Social media giant Facebook have announced the construction of a data center in Clonee, Co. Meath, that will create 2,000 temporary construction jobs for Ireland.
The $220 million (€200 million) data center is also expected to create 150 long-term positions for the Irish job pool once the center is in operation.
The is Facebook’s sixth data center worldwide and the company’s second in Europe, after Luleå in Sweden. The Irish site will be modeled after this first European center.
The 31,000 sq.m facility was initially granted planning permission by Meath County Council in July 2015 but appeals made by local residents to An Bord Pleanála (Ireland’s planning board) meant the site was only officially granted permission last October a final decision made by Facebook earlier this week.
Facebook founder Mark Zuckerberg made the announcement via his own Facebook page stating that the company were happy to continue their relationship with Ireland and further their investment in Europe. Dublin has played host to Facebook’s international headquarter since 2009.
“We’re glad to be investing in Ireland, to become a part of the Clonee community, and to continue building the massive infrastructure that connects our global community,” Zuckerberg said in his post.
He also said that the center would be one of the most advanced and energy efficient data centers in the world, taking advantage of Ireland’s wind energy to run 100 per cent on renewable energy.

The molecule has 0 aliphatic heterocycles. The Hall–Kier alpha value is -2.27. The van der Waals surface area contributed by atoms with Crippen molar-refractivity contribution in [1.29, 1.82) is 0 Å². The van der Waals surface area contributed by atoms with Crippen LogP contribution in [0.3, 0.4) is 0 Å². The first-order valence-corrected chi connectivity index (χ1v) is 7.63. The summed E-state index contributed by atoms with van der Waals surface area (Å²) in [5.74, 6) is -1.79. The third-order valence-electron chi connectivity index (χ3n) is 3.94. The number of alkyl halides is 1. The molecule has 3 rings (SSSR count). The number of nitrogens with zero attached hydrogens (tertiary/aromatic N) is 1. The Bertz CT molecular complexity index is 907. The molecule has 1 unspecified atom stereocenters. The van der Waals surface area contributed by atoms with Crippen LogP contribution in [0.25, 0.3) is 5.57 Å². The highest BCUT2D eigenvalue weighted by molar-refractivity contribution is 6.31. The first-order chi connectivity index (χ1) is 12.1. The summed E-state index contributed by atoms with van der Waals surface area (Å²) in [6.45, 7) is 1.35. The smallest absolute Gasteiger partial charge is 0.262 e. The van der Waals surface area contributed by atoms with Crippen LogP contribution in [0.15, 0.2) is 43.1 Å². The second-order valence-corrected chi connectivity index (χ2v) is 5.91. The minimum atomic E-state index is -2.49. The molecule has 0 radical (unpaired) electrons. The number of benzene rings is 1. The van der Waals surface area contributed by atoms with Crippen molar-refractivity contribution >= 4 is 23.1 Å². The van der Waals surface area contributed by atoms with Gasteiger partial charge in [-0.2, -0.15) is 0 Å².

The company aims to power 50 percent of their worldwide infrastructure with renewable energy by the end of 2018.
According to the Natural Resources Defense Council, data centers are currently one of the largest and fastest growing consumers of electricity in the United States. In 2013, they consumed an estimated 91 billion kilowatt-hours of electricity, equal to that consumed by 34 large coal-fired power plants.
“Clonee will be packed full of cutting-edge technology, making it one of the most advanced, efficient, and sustainable data centers in the world,” said Tom Furlong, Facebook’s VP for site operations.
“All the racks, servers, and other components have been designed and built from scratch as part of the Open Compute Project, an industry-wide coalition of companies dedicated to creating energy- and cost-efficient infrastructure solutions and sharing them as open source.”
Due to its proximity to the Irish Sea, the cooling process used at the center will need a special filter system to extract salt from the air.
"One interesting engineering detail is that we’re cooling the facility with outdoor air, but because this is near the Irish Sea we’ll be using an indirect air cooling process to filter the salt from the air," said Zuckerberg.
Following his post, some questioned why the data center could not be built in the US.
Zuckerberg stressed that while they already have four data centers in the US, it is important to establish new centers across the globe closer to the people Facebook are serving.
“Internet services connect at the speed of light. That is very fast, but if you live all the way around the world, it might mean introducing 0.1s or 0.2s of lag for every connection made,” he wrote.
“Since using our services often takes tens or hundreds of requests, putting data centers around the world adds up to a meaningfully better experience over time.”
The Irish center will handle data from more than a billion people who use the site globally.
The construction work on the greenfield site is set to commence by the end of this year and is scheduled to be completed by 2018 at the latest.